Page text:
by John Ellis
Over the last few years, I’ve been disappointed by the number of Christians who believe that there is nothing wrong with watching Game of Thrones. Two years ago, I was astounded at the responses elicited by Kevin DeYoung’s article “I Don’t Understand Christians Watching Game of Thrones.” The article ran on The Gospel Coalition’s website, mind you, and not on a secular outlet. The vitriol poured out on DeYoung came largely from those who claim to be conservative evangelicals. TGC has since done away with comment sections on their website, so I can’t access the past comments to provide examples. What I remember, though, was a steady stream of accusations of things like legalism, conscience binding, prudery, and a general lack of understanding about art. In response, DeYoung doubled-down and wrote another article titled, “One More Time on ‘Game of Thrones.’”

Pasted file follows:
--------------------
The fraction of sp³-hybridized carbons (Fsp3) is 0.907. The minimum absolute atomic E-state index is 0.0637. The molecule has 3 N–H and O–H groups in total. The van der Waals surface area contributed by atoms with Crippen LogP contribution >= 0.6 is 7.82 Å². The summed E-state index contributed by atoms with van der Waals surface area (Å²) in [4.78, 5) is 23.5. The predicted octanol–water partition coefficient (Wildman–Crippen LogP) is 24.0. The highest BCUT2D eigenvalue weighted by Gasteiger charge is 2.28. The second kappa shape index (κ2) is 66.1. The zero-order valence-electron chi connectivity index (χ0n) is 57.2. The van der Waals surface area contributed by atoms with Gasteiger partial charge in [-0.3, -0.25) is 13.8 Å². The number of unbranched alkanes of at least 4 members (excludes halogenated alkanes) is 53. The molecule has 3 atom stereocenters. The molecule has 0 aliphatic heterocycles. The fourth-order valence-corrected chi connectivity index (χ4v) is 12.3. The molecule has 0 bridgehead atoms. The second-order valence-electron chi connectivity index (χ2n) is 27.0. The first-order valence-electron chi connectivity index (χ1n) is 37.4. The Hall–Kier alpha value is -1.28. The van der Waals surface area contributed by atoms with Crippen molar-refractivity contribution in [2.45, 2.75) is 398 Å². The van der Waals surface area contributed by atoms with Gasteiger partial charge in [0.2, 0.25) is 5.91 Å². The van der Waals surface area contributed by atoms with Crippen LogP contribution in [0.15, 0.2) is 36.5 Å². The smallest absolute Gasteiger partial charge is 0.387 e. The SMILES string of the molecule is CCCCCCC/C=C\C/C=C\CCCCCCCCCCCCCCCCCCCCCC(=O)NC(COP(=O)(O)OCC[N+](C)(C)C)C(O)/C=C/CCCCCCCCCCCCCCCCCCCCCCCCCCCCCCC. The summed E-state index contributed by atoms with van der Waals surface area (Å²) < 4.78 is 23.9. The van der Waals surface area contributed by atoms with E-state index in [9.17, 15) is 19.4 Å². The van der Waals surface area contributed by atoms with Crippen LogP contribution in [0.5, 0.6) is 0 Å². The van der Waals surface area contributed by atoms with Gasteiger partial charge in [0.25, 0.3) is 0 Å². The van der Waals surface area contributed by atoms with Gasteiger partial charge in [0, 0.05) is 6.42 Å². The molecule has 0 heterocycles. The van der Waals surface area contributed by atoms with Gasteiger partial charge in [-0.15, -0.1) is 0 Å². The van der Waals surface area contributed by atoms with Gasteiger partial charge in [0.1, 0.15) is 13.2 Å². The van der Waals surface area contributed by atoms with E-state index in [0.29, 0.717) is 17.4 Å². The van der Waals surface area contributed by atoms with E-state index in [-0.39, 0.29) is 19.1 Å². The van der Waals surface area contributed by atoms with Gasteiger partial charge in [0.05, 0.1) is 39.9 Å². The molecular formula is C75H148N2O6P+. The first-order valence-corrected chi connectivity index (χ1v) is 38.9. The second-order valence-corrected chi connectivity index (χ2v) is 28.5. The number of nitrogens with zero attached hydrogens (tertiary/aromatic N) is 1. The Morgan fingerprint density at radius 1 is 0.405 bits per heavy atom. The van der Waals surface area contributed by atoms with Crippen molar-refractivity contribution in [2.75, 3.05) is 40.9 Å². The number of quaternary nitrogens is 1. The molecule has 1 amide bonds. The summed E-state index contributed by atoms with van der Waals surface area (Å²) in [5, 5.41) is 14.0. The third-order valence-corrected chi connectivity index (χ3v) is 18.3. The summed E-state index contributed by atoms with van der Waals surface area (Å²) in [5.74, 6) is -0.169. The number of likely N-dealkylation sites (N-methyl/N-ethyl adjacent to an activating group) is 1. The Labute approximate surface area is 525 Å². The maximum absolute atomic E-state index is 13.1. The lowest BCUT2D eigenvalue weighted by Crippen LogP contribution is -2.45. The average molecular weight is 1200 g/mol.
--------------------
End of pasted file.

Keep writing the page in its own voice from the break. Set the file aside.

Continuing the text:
With his second article, he took on some of the criticisms directed his way over his first GoT article. The responses to the second were generally no better than the responses to the first.
I’ve linked to both articles above (I encourage you to click over and read them), and I’m going to “borrow” liberally from DeYoung to make the brief case that Christians shouldn’t watch Game of Thrones before getting to why, after the show has ended its run, I feel compelled to wade into these waters.